Google's security researchers have found a number of malicious websites that could hack unnoticed when visiting a victim's iPhone by exploiting a number of previously unknown software bugs.
Late Thursday, a dive blog post published that the sites were visited by unsuspecting victims thousands of times a week, what they called an "indiscriminate" attack device, and if successful, install a surveillance implant, "said Ian Beer, a security researcher at Project Zero.
He said the websites hacked iPhones for at least two years.
The researchers found five different exploit chains with 12 different vulnerabilities, including seven with Safari, the integrated web browser for iPhones. The five separate attack chains allowed an attacker root access to the device ̵
Google identified the vulnerabilities to steal photos and messages from a user and track their location nearby – real-time. The "implant" can also access the user's bank stored on the device with stored passwords.
The vulnerabilities affect iOS 10 through the current iOS 12 software release.
Google publicly announced the vulnerabilities in February and Apple Just a week to fix the bugs and provide updates to users. This is a fraction of the 90 days typically available to software developers to determine the severity of the vulnerabilities.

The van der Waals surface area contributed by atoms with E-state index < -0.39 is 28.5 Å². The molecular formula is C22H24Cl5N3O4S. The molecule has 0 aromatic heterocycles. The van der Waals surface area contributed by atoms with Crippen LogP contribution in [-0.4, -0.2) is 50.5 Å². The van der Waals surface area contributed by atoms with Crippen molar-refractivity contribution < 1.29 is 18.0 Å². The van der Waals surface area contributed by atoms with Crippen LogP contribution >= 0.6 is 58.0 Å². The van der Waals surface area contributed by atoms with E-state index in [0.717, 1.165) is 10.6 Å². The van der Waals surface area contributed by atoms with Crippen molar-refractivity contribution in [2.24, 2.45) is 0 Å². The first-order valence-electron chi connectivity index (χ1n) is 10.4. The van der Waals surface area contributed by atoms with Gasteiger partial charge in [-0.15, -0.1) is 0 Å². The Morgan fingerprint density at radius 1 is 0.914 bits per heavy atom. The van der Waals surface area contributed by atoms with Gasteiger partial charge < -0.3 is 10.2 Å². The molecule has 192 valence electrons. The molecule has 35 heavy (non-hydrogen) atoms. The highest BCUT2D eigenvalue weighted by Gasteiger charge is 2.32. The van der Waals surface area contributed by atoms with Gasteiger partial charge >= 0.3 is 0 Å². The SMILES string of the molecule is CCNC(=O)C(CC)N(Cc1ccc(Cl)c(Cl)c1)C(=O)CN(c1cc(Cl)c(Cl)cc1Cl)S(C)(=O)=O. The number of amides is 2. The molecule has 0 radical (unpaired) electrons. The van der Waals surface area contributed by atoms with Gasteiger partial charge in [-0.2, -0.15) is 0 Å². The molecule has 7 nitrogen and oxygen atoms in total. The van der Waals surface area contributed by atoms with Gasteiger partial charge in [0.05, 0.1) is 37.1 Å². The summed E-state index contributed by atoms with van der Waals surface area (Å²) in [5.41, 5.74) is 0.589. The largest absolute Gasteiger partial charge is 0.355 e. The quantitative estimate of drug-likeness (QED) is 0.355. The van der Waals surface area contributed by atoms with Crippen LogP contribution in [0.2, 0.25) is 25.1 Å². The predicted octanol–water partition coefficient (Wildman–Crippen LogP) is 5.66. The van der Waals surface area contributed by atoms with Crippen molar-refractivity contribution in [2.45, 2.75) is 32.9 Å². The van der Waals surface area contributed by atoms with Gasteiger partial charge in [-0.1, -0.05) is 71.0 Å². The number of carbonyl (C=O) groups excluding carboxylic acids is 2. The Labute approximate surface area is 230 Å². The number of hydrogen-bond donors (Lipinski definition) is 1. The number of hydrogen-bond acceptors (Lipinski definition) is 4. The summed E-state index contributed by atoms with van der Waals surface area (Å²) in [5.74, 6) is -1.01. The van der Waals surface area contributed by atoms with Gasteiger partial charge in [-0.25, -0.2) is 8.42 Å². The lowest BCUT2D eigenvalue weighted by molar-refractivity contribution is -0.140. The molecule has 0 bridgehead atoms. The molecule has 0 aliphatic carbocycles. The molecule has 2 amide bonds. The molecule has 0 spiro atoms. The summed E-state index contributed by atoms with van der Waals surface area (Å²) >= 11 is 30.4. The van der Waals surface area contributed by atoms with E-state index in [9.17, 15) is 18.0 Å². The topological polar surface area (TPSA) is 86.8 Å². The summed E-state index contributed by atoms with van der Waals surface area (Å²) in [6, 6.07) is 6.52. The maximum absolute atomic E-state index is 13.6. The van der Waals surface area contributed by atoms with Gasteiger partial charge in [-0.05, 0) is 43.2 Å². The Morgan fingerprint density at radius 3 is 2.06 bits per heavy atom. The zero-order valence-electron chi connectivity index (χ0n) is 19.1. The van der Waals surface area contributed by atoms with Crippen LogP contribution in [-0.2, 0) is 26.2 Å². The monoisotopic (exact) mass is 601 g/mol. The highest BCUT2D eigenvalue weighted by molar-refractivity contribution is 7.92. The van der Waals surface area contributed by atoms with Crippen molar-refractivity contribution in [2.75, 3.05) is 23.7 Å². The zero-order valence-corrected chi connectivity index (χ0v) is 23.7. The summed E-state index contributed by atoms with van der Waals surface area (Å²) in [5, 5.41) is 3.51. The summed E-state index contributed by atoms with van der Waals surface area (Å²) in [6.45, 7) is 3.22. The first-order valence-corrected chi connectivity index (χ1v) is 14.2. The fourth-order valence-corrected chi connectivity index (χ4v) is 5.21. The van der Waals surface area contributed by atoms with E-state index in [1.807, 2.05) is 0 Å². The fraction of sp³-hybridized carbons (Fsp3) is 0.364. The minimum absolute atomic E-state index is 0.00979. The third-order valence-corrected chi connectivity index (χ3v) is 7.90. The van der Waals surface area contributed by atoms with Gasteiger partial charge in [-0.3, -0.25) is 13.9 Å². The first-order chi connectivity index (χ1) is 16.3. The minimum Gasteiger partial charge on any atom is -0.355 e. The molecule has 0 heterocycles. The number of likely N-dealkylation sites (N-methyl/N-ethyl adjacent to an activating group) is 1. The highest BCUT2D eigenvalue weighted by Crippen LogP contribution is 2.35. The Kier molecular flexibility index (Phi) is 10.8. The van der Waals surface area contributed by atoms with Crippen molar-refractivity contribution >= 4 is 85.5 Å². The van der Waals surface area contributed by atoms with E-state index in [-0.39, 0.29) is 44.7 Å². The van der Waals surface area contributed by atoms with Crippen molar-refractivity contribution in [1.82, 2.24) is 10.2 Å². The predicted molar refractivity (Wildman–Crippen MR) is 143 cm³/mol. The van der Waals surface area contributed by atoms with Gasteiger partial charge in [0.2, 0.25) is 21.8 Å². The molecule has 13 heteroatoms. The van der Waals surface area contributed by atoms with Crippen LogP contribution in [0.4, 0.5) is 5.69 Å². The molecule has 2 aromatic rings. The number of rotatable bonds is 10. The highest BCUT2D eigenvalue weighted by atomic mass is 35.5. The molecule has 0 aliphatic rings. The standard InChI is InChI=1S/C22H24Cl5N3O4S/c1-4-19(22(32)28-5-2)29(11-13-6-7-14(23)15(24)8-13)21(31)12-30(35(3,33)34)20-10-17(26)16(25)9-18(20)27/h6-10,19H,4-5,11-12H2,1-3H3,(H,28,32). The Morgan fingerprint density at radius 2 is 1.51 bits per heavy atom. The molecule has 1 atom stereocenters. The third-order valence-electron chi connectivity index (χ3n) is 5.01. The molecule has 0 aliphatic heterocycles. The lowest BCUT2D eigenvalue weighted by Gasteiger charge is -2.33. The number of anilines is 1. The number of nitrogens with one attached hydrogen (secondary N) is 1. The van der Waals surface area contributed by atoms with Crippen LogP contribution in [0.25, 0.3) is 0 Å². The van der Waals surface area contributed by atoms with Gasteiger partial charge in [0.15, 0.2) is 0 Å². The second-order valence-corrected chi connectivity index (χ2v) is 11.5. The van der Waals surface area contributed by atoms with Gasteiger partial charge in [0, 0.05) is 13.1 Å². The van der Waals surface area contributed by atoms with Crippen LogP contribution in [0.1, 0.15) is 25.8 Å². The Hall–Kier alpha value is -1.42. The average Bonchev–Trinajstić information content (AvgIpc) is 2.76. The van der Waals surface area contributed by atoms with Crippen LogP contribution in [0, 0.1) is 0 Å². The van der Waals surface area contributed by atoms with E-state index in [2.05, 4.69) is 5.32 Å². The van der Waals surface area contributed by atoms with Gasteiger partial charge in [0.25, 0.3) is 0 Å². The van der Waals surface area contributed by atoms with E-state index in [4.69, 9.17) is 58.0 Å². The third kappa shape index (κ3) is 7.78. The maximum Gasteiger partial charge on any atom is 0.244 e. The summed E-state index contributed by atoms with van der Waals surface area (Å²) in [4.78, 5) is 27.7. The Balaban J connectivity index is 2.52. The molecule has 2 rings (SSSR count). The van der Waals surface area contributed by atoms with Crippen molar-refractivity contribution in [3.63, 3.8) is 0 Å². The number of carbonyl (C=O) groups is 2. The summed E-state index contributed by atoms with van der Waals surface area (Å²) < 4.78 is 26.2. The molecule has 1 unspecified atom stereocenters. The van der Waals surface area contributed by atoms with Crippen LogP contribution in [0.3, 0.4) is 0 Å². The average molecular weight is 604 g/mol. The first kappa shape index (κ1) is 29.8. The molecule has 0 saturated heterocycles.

Apple released a fix six days later with iOS 12.1.4 for iPhone 5s and iPad Air and higher.
Beer said it's possible that other hacking campaigns are currently in action.
The iPhone and iPad manufacturer generally has a good relationship with security and privacy issues. Most recently, the company has increased the maximum payout of bugs to $ 1 million for security researchers who find bugs that can keep an iPhone in the background and gain root-level privileges without user interaction. According to Apple's new bounty rules, which will come into force later this year, Google would be entitled to several million dollars in bounties.
An Apple spokesman declined to comment.